The Accidental Discovery That Revolutionized American Energy

The dramatic changes to the nation’s energy outlook are as surprising as they are clear. Seven years ago, oil production was in steep decline and natural gas nearly as hard to find. Today, the United States produces over 7.7 million barrels of oil a day, up over 50% since 2006 and the most in nearly 25 years. The nation could pump more than eleven million barrels a day by 2020. The U.S. is on track to pass Russia as the world’s largest energy producer and should have enough gas to last generations.



U.S. Leads in Shale Gas Production

Hydraulic fracturing, or fracking, has put the U.S. in the lead for shale gas production around the world. Its a practice that may be less polluting than coal power, but still raises environmental concerns. So the question on everyone’s mind, what's the reason for the recent boom in natural gas production nationwide?



Shale Gas Boom At 'Tip Of Iceberg'

Despite warnings that the shale gas boom would wither, industry is getting pumped in certain areas as their numbers are only headed higher. That’s according to government analysts, who are drawing special attention to the Marcellus Shale region in the eastern states where production is skyrocketing.



Local cities could reap riches from drilling

Rochester has lost out for now on an opportunity that could enrich both residents and its government coffers, allowing a misinformation campaign to scare off two Traverse City-based engineering companies that wanted to lease mineral rights on public land. Community members opposed the lease, which could have led to drilling for oil and gas. Had the drilling been successful, nearby residents would have shared in royalties that could have also been used to improve services and/or lower tax rates.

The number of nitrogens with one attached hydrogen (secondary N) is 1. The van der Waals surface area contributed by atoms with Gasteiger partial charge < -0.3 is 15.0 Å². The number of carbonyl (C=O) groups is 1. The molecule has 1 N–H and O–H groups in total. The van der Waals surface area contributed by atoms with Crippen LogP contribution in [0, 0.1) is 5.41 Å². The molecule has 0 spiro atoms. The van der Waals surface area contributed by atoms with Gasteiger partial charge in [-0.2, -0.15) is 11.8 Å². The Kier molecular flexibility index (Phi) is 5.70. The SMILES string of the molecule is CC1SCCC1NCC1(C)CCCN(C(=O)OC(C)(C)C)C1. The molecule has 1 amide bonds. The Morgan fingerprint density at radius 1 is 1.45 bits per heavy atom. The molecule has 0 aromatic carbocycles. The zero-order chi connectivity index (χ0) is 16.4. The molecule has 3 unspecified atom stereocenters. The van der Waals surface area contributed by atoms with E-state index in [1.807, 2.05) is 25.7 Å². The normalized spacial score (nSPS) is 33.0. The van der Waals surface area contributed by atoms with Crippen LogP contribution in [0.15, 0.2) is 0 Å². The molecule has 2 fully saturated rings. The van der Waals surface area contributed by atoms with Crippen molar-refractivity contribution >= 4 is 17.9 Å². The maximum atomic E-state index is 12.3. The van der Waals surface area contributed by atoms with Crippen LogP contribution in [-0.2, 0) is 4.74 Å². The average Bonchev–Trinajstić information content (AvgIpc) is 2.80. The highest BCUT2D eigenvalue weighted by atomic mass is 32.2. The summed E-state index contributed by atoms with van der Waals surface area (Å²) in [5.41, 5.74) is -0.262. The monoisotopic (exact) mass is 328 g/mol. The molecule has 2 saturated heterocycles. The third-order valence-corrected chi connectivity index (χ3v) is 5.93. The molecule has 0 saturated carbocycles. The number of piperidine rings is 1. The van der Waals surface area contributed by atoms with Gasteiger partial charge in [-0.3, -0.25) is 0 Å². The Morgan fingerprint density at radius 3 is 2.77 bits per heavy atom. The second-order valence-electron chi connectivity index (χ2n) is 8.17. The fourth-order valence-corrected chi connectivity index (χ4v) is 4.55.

US Energy Boom Helps Philadelphia Shipping Industry

The 820-foot Liberty Bay sits dry-docked in Philadelphia's Aker Shipyard. A massive supertanker destined for the West Coast, the ship is set to launch next week when it will undergo its final outfitting before being delivered to SeaRiver Maritime in April. It's taken more than 1,000 workers a year to build the Liberty Bay, and construction has already begun on her sister ship in the same yard.



Drilling improvements boost crude production in the Eagle Ford, feds say

Better drilling efficiency and well productivity -- rather than the sheer number of rigs -- have driven oil and gas production for the Eagle Ford and other U.S. shale plays, according to new federal data.



Hydraulic fracturing has many benefits

WELCOME to Saudi Appalachia, which is now the third largest producer of natural gas in the world, thanks to the use of hydraulic fracturing, which unleashes the fuel from the Marcellus shale formation. The last five years have seen a whirlwind of activity, which has had a drastic effect on the area, the economy and even foreign policy.



North America's Unconventional Energy Boom

North America is in the midst of an unconventional energy boom that has transformed its prospects for energy self-sufficiency and helped reduce its carbon footprint in little more than five years. The expansion of shale gas production in the United States, the development of tar sands in Canada and the accelerating development of wind and solar power have not only altered the outlook for both countries, but continue to unsettle global energy markets.



Report: Oil and gas employment up 20 percent

An upswing in drilling activity in the Marcellus Shale gas field was reflected in a 20 percent jump in statewide oil and gas industry employment last year, a report from the Workforce West Virginia Investment Council shows.



North America leads the world in production of shale gas

The United States and Canada are the only major producers of commercially viable natural gas from shale formations in the world, even though about a dozen other countries have conducted exploratory test wells, according to a joint U.S. Energy Information Administration (EIA)/Advanced Resources International (ARI) study released in June. China is the only nation outside of North America that has registered commercially viable production of shale gas, although the volumes contribute less than 1% of the total natural gas production in that country. In comparison, shale gas as a share of total natural gas production in 2012 was 39% in the United States and 15% in Canada.

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